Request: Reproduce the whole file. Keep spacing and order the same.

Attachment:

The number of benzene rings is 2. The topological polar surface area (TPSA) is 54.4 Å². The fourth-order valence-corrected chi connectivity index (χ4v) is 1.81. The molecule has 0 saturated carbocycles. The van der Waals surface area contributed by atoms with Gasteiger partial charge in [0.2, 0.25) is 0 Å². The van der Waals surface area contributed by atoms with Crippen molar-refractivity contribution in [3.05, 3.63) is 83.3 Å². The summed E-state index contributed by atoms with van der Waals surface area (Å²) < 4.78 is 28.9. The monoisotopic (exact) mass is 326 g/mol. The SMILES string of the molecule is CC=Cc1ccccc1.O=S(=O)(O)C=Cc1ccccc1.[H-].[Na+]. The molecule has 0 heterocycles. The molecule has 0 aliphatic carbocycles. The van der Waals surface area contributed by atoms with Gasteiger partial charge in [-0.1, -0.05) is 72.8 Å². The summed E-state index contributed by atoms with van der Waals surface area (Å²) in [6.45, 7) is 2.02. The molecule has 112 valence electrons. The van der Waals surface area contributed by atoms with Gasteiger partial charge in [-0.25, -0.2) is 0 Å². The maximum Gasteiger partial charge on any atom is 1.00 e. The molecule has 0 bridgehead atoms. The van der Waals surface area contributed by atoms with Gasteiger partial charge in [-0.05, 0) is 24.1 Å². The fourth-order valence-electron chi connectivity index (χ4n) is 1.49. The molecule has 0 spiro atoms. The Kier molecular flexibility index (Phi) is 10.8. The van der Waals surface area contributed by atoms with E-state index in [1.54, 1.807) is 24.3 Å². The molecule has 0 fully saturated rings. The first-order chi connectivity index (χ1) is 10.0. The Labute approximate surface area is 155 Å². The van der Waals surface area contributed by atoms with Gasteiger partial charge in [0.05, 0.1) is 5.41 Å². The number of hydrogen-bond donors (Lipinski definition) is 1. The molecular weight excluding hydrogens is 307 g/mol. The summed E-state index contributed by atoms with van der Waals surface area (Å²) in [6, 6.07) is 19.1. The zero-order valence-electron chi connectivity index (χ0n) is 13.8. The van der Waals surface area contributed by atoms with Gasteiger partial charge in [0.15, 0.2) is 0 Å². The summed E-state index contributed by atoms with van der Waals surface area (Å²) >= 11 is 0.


The number of benzene rings is 2. The topological polar surface area (TPSA) is 54.4 Å². The fourth-order valence-corrected chi connectivity index (χ4v) is 1.81. The molecule has 0 saturated carbocycles. The van der Waals surface area contributed by atoms with Gasteiger partial charge in [0.2, 0.25) is 0 Å². The van der Waals surface area contributed by atoms with Crippen molar-refractivity contribution in [3.05, 3.63) is 83.3 Å². The summed E-state index contributed by atoms with van der Waals surface area (Å²) < 4.78 is 28.9. The monoisotopic (exact) mass is 326 g/mol. The SMILES string of the molecule is CC=Cc1ccccc1.O=S(=O)(O)C=Cc1ccccc1.[H-].[Na+]. The molecule has 0 heterocycles. The molecule has 0 aliphatic carbocycles. The van der Waals surface area contributed by atoms with Gasteiger partial charge in [-0.1, -0.05) is 72.8 Å². The summed E-state index contributed by atoms with van der Waals surface area (Å²) in [6.45, 7) is 2.02. The molecule has 112 valence electrons. The van der Waals surface area contributed by atoms with Gasteiger partial charge in [-0.25, -0.2) is 0 Å². The maximum Gasteiger partial charge on any atom is 1.00 e. The molecule has 0 bridgehead atoms. The van der Waals surface area contributed by atoms with Gasteiger partial charge in [-0.05, 0) is 24.1 Å². The fourth-order valence-electron chi connectivity index (χ4n) is 1.49. The molecule has 0 spiro atoms. The Kier molecular flexibility index (Phi) is 10.8. The van der Waals surface area contributed by atoms with E-state index in [1.54, 1.807) is 24.3 Å². The molecule has 0 fully saturated rings. The first-order chi connectivity index (χ1) is 10.0. The Labute approximate surface area is 155 Å². The van der Waals surface area contributed by atoms with Gasteiger partial charge in [0.05, 0.1) is 5.41 Å². The number of hydrogen-bond donors (Lipinski definition) is 1. The molecular weight excluding hydrogens is 307 g/mol. The summed E-state index contributed by atoms with van der Waals surface area (Å²) in [6, 6.07) is 19.1. The zero-order valence-electron chi connectivity index (χ0n) is 13.8. The van der Waals surface area contributed by atoms with Gasteiger partial charge in [0.15, 0.2) is 0 Å². The summed E-state index contributed by atoms with van der Waals surface area (Å²) >= 11 is 0.